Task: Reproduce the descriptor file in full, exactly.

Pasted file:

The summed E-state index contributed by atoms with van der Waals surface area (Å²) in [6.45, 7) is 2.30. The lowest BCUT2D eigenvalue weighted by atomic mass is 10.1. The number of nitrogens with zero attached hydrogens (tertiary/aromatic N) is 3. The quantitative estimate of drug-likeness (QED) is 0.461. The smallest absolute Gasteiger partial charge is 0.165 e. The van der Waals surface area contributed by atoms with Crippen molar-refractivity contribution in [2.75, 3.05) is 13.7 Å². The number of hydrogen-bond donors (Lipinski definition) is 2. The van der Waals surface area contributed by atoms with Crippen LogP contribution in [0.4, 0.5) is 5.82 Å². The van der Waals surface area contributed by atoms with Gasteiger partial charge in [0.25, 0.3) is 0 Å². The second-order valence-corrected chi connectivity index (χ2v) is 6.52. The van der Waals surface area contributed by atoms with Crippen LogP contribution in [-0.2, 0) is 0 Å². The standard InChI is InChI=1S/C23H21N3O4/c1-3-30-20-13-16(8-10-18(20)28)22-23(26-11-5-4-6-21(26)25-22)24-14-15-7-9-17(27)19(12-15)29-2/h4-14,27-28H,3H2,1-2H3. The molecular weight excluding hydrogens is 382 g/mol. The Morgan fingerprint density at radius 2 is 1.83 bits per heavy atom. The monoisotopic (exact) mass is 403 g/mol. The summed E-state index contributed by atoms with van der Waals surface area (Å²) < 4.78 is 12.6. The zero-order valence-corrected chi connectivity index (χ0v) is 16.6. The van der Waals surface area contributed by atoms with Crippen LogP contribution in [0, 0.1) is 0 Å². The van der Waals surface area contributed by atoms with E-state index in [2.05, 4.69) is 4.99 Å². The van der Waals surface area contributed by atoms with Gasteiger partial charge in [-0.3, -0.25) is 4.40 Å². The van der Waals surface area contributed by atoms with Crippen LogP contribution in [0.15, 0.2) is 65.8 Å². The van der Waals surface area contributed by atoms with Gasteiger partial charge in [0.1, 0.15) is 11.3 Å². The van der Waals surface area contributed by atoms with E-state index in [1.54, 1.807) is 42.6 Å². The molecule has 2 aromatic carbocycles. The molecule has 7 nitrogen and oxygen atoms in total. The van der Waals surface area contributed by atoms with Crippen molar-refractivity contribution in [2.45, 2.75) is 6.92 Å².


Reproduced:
The summed E-state index contributed by atoms with van der Waals surface area (Å²) in [6.45, 7) is 2.30. The lowest BCUT2D eigenvalue weighted by atomic mass is 10.1. The number of nitrogens with zero attached hydrogens (tertiary/aromatic N) is 3. The quantitative estimate of drug-likeness (QED) is 0.461. The smallest absolute Gasteiger partial charge is 0.165 e. The van der Waals surface area contributed by atoms with Crippen molar-refractivity contribution in [2.75, 3.05) is 13.7 Å². The number of hydrogen-bond donors (Lipinski definition) is 2. The van der Waals surface area contributed by atoms with Crippen LogP contribution in [0.4, 0.5) is 5.82 Å². The van der Waals surface area contributed by atoms with Gasteiger partial charge in [0.25, 0.3) is 0 Å². The second-order valence-corrected chi connectivity index (χ2v) is 6.52. The van der Waals surface area contributed by atoms with Crippen LogP contribution in [-0.2, 0) is 0 Å². The standard InChI is InChI=1S/C23H21N3O4/c1-3-30-20-13-16(8-10-18(20)28)22-23(26-11-5-4-6-21(26)25-22)24-14-15-7-9-17(27)19(12-15)29-2/h4-14,27-28H,3H2,1-2H3. The molecular weight excluding hydrogens is 382 g/mol. The Morgan fingerprint density at radius 2 is 1.83 bits per heavy atom. The monoisotopic (exact) mass is 403 g/mol. The summed E-state index contributed by atoms with van der Waals surface area (Å²) < 4.78 is 12.6. The zero-order valence-corrected chi connectivity index (χ0v) is 16.6. The van der Waals surface area contributed by atoms with Crippen LogP contribution in [0, 0.1) is 0 Å². The van der Waals surface area contributed by atoms with E-state index in [2.05, 4.69) is 4.99 Å². The van der Waals surface area contributed by atoms with Gasteiger partial charge in [-0.3, -0.25) is 4.40 Å². The van der Waals surface area contributed by atoms with Crippen LogP contribution in [0.15, 0.2) is 65.8 Å². The van der Waals surface area contributed by atoms with Gasteiger partial charge in [0.1, 0.15) is 11.3 Å². The van der Waals surface area contributed by atoms with E-state index in [1.54, 1.807) is 42.6 Å². The molecule has 2 aromatic carbocycles. The molecule has 7 nitrogen and oxygen atoms in total. The van der Waals surface area contributed by atoms with Crippen molar-refractivity contribution in [2.45, 2.75) is 6.92 Å².